Arts & Culture
Gilbert Gottfried’s Got Balls, and He’s Not Afraid To Use Them
We talk to the old-school funnyman about Elie Wiesel, dirty jokes, and Twitter Read More
Gilbert Gottfried sounds pretty normal on the phone, a far cry from the screechy on-screen persona cultivated by the comedian, who moonlights as the voice of the parrot Iago in Aladdin and countless other animated creatures. We spoke earlier this week about his appearance tomorrow night at the 92Y Tribeca Friday Night Dinner (tickets here), his new book, and, of course, Jews.
“I wasn’t bar mitzvahed or anything like that,” he told me. “To me, being Jewish meant whatever group is coming to round up the Jews, you’ll be one of them.” He doesn’t understand celebrities who say they’re not Jewish because they don’t practice Judaism (“What do you have to practice?” he squawks, getting into character, “Do you wake up looking for sales?”). “If you’re born into a Jewish household, you’re a Jew,” he explains. “You’ll be rounded up with the rest of them.”
Gottfried doesn’t have a smartphone—“It’s a phone that the Flintstones would have,” he explains of his device. “It’s just one that makes calls and receives calls”. He has a website, but he had to buy the domain name from some guy (what’s worse, he asks, having to buy his name, or how cheap he got it for). He’s on Twitter, though he says a four year old could do what he’s doing on there. All in all, he’s a pretty old-school dude.
“Hurray for Daylight Saving Time. I’m a Jew. I enjoy any type of savings,” he posted on Twitter earlier this month. More than 50 of his 163,728 Twitter followers retweeted it. “#Free Tebow is trending. I don’t know anything about it, but if it’s free I’ll take a carton,” he tweeted this week. Though he claims he can barely operate a computer, the 57-year-old has embraced Twitter, sending out jokes and retweeting messages from fans. But tweeting, which he describes as “sending stuff out in mid-air,” is vastly different from performing on stage, where a comedian is keenly aware of his environment and whether a joke is going well.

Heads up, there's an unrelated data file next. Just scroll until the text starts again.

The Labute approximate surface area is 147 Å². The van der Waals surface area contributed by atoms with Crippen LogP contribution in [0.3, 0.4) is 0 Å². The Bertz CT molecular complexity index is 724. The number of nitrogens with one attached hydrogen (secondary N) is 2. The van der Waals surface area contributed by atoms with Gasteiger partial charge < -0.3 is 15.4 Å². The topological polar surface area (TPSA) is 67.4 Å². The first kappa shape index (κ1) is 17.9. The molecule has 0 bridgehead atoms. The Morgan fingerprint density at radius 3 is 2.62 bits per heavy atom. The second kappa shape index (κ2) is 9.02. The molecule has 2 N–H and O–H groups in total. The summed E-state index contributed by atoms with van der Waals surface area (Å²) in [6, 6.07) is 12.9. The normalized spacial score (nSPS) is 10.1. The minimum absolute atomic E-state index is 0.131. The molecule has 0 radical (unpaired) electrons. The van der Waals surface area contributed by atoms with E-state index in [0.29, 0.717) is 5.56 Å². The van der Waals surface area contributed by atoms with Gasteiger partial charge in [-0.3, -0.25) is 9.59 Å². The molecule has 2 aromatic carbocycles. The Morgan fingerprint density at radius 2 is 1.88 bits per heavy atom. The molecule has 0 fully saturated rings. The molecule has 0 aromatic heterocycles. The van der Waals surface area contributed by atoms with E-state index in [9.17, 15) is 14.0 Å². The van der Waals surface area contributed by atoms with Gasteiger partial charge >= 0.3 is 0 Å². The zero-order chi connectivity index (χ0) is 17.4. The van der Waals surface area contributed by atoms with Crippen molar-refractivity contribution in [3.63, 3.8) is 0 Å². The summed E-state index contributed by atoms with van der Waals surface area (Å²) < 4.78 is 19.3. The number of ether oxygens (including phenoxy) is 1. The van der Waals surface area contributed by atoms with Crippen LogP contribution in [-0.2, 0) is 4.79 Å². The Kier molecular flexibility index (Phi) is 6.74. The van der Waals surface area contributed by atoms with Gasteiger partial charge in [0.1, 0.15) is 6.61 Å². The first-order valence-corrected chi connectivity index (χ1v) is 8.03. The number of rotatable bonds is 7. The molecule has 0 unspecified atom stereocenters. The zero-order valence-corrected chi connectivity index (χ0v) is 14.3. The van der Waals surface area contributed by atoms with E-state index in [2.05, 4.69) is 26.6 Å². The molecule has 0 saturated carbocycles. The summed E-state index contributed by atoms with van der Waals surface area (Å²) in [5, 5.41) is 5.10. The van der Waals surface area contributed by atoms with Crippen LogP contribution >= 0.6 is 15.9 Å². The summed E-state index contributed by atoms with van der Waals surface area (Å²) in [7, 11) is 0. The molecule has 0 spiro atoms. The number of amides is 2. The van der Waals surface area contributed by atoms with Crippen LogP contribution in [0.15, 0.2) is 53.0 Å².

Of course, he’s learned the hard way that the intimacy lost in the Internet era is replaced with an immediacy in which jokes can go viral, for better or worse. The best discussion of Gottfried’s ‘too soon’ moments is with his old friend Richard Belzer—better known these days as Detective Munch on Law & Order: SVU—during a January episode of the video series Richard Belzer’s Conversation. Ever the social commentator, Gottfried also tells Belzer about seeing Elie Wiesel as a guest on a news program, where Wiesel was explaining how genocide and tragedy can occur when people stand by. “And the host puts his hand on Elie Wiesel’s knee,” Gottfried explains slowly, “and turns to the camera and says, ‘and we’re going to ask you to stand by while we break for commercial!’” sending Belzer into a wheezing fit of laughter over the sheer absurdity of the scene.
Gottfried’s new book, Rubber Balls and Liquor—the title of which is based on one of the first dirty jokes he heard as a kid (“balls then meant breasts”)—never gets too deep. People have told him that just as the book starts to get personal, he quickly switches to dirty jokes. “They said it’s like talking to me,” he says proudly.
(photo credit: Kevin Winter/Getty Images)